Pollution nets a $37-million penalty

Times Staff Writers

Capping a three-year international investigation, federal officials on Tuesday announced a landmark, $37-million penalty in a maritime pollution case involving one of the world's largest publicly traded tanker companies.

The fine against Overseas Shipholding Group Inc., a U.S. corporation based in New York, is the largest criminal penalty on record concerning deliberate maritime pollution, and it includes a $9.2-million "community service payment" that will fund maritime environmental projects from coast to coast, including projects off California.

Overseas Shipholding pleaded guilty to 33 felony counts related to deliberate dumping of sludge and other contaminants as well as falsification of log entries that such carriers are required to maintain.

All of the vessels involved were oil tankers, including the Cabo Hellas, whose captain pleaded guilty this year in Los Angeles to obstructing a Coast Guard investigation of dumping oil into the ocean.

"To those who cut corners at OSG, discharging waste in the middle of the night to save a few bucks, this case sends a message that crime just does not pay," said acting Associate Atty. Gen. William Mercer, at a news conference Tuesday beside the Boston waterfront. "We will not see our oceans and our seas used as convenient dumping grounds for corporations."

Charging that Overseas Shipholding "engaged in repeated and deliberate pollution of our oceans," Mercer added: "What is more disturbing is that OSG's management failed to uncover or stop this illegal activity after allegations were brought to the attention of management on several occasions, and again after the initiation of the government's investigation."

Morten Amtzen, Overseas Shipholding's president and chief executive, said in a statement Tuesday that his company had "worked hard to correct the issues that resulted" in the judgment.

The prosecution concerns violations on 12 oil tankers in six U.S. ports on both coasts and the Gulf of Mexico. Officials in Boston, San Francisco, Los Angeles, North Carolina and Texas participated in an inquiry that began in 2003 when Canadian authorities looked into a routine report of spillage in New Brunswick, off the country's eastern coast.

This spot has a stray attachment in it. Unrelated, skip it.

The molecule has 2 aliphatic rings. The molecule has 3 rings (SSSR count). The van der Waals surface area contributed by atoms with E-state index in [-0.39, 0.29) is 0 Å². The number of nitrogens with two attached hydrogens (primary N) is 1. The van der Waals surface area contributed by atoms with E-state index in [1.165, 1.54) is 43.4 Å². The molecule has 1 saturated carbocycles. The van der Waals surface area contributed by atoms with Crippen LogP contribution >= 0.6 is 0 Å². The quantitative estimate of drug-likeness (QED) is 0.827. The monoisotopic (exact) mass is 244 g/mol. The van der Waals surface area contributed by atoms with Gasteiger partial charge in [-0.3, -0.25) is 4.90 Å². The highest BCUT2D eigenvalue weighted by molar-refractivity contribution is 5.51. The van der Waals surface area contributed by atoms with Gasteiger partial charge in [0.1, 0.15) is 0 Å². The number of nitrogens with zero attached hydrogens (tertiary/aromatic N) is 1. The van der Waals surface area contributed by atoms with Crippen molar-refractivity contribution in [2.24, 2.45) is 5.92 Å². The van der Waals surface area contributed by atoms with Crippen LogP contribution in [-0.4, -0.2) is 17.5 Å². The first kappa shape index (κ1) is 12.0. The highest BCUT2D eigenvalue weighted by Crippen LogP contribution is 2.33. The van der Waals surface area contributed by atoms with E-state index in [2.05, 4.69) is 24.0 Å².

Capt. William Nash, director general of maritime safety for Transport Canada -- the government agency responsible for enforcing Canada's maritime pollution laws -- said Tuesday that officials boarded an Overseas Shipholding vessel to examine the ship's records.

"They realized there had been some inappropriate entries in the logbook," Nash said. The Canadians passed the information on to U.S. authorities.

Mercer said U.S. investigators found that Overseas Shipholding vessels were dumping "hundreds of thousands of pounds" of contaminants into marine waters. Court documents said the toxins included "machinery space bilge water and/or bilge slops, oily wastes and oil residues ... in a manner that intentionally circumvented required pollution prevention."

Mercer said the company's personnel altered ship log books in what he called "a conspiracy to hide the crimes from the Coast Guard."

Thomas S. Rue, a lawyer with a large maritime practice in Mobile, Ala., said: "I am personally aware that ship owners are undertaking action to prevent this kind of practice, but that is coming from the top.

"If some third engineer wants to dump something off the deck in the middle of the night, there's not much they can do to stop it," Rue said.

Rodolfo Esplana Rey, captain of the Cabo Hellas, admitted in Los Angeles that he had failed to maintain proper records about oil dumping from the 750-foot vessel and that he had made false statements that oily bilge waste had been correctly treated. In September, Rey was sentenced to one year of probation.

A portion of the settlement is expected to aid environmental causes along California's Central Coast and at Channel Islands National Park.

But Mercer said the full extent of actual or potential environmental damage was impossible to calculate.

He said the contamination undoubtedly would produce "significant effects in terms of bird life and other ocean life."

Prior to Tuesday's announcement, the largest federal fine levied in a similar ocean vessel case occurred last year in Los Angeles, when Evergreen International, another of the world's largest shipping lines, agreed to pay $25 million for secretly dumping oil waste into the ocean rather than bringing it ashore for disposal.




Mehren reported from Boston and Krikorian from Los Angeles.

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